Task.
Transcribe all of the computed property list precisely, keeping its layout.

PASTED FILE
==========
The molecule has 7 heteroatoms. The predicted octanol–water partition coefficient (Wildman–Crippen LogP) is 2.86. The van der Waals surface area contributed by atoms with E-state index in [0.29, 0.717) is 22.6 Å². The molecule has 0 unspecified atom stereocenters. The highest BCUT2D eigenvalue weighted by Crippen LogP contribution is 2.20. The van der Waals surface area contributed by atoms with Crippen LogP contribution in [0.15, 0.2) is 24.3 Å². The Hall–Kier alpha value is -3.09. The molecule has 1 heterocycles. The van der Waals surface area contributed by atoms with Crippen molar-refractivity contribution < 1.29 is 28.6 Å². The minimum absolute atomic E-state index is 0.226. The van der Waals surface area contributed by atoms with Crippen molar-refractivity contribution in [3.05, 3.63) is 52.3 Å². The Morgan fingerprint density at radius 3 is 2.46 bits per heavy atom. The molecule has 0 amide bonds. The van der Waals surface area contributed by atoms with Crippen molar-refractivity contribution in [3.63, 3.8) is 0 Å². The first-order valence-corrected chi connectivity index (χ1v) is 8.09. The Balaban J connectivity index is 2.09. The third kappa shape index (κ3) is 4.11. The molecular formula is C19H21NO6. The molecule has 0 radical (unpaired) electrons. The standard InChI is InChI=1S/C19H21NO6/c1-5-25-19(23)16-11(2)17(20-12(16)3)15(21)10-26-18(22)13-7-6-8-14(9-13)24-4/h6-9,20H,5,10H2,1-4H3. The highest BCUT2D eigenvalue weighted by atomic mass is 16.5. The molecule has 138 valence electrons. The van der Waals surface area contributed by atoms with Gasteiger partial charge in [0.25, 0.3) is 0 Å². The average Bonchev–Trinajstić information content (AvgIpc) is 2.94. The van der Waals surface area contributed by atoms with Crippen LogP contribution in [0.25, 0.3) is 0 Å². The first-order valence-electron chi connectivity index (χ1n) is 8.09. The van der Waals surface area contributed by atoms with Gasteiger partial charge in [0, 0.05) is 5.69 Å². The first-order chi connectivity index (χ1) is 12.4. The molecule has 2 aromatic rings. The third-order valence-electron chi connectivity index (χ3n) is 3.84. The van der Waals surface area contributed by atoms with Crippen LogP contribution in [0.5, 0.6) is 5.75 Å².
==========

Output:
The molecule has 7 heteroatoms. The predicted octanol–water partition coefficient (Wildman–Crippen LogP) is 2.86. The van der Waals surface area contributed by atoms with E-state index in [0.29, 0.717) is 22.6 Å². The molecule has 0 unspecified atom stereocenters. The highest BCUT2D eigenvalue weighted by Crippen LogP contribution is 2.20. The van der Waals surface area contributed by atoms with Crippen LogP contribution in [0.15, 0.2) is 24.3 Å². The Hall–Kier alpha value is -3.09. The molecule has 1 heterocycles. The van der Waals surface area contributed by atoms with Crippen molar-refractivity contribution < 1.29 is 28.6 Å². The minimum absolute atomic E-state index is 0.226. The van der Waals surface area contributed by atoms with Crippen molar-refractivity contribution in [3.05, 3.63) is 52.3 Å². The Morgan fingerprint density at radius 3 is 2.46 bits per heavy atom. The molecule has 0 amide bonds. The van der Waals surface area contributed by atoms with Crippen molar-refractivity contribution in [3.63, 3.8) is 0 Å². The first-order valence-corrected chi connectivity index (χ1v) is 8.09. The Balaban J connectivity index is 2.09. The third kappa shape index (κ3) is 4.11. The molecular formula is C19H21NO6. The molecule has 0 radical (unpaired) electrons. The standard InChI is InChI=1S/C19H21NO6/c1-5-25-19(23)16-11(2)17(20-12(16)3)15(21)10-26-18(22)13-7-6-8-14(9-13)24-4/h6-9,20H,5,10H2,1-4H3. The highest BCUT2D eigenvalue weighted by atomic mass is 16.5. The molecule has 138 valence electrons. The van der Waals surface area contributed by atoms with Gasteiger partial charge in [0.25, 0.3) is 0 Å². The average Bonchev–Trinajstić information content (AvgIpc) is 2.94. The van der Waals surface area contributed by atoms with Crippen LogP contribution in [0.25, 0.3) is 0 Å². The first-order valence-electron chi connectivity index (χ1n) is 8.09. The van der Waals surface area contributed by atoms with Gasteiger partial charge in [0, 0.05) is 5.69 Å². The first-order chi connectivity index (χ1) is 12.4. The molecule has 2 aromatic rings. The third-order valence-electron chi connectivity index (χ3n) is 3.84. The van der Waals surface area contributed by atoms with Crippen LogP contribution in [0.5, 0.6) is 5.75 Å².